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No One Knows: offenders with learning difficulties and learning disabilities

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Title: No One Knows: offenders with learning difficulties and learning disabilities


1
(No Transcript)
2
No One Knows offenders with learning
difficulties and learning disabilities
3
Presentation
  • People with learning disabilities and the
    criminal justice system
  • The experiences of people with learning
    disabilities
  • Police responses policy and practice
  • Implications and recommendations

4
Prison Reform Trust
  • The Prison Reform Trust works to help people who
    are in prison. We believe that people in prison
    should be treated kindly and that prisoners
    should be helped so that they do not go back to
    prison.

5
Prison Reform Trust
  • The Prison Reform Trust finds out what people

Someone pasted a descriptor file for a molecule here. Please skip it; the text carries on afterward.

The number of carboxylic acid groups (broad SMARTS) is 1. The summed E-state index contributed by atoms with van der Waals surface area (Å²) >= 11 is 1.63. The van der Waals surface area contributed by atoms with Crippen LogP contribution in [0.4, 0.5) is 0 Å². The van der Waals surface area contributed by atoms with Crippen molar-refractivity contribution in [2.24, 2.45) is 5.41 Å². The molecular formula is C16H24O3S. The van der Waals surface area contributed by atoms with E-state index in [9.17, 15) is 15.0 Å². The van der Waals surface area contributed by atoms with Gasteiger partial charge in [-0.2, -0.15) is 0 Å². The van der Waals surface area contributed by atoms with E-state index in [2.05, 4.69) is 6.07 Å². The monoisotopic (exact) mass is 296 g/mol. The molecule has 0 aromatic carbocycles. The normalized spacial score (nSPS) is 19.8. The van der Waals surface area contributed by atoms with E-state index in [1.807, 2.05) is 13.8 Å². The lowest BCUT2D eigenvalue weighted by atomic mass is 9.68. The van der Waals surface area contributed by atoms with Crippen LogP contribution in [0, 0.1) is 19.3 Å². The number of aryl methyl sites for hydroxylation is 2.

think about prison and tells the government ways
    in which it can do things better.
  • Sometimes the government listens, sometimes it
    does not.

6
Prison Reform Trust
  • The Prison Reform Trust is independent.
  • That means we do not work for the government. We
    can make decisions for ourselves. We think it is
    important that we are independent.

7
No One Knows
  • The Prison Reform Trust is working on a project
    called No One Knows.
  • It is about what happens to people with learning
    difficulties when they get into trouble with the
    police.

8
No One Knows
  • The No One Knows project will last until October
    2008.
  • At the end of the project we will write a report.
  • The report will tell the government what they
    should do to make things better for people with
    learning difficulties who get into trouble with
    the police.

9
No One Knows
  • No One Knows is supported by a group of people
    with learning difficulties who have been in
    trouble with the police. Some have been to
    prison.
  • The group is called the Working for Justice
    Group.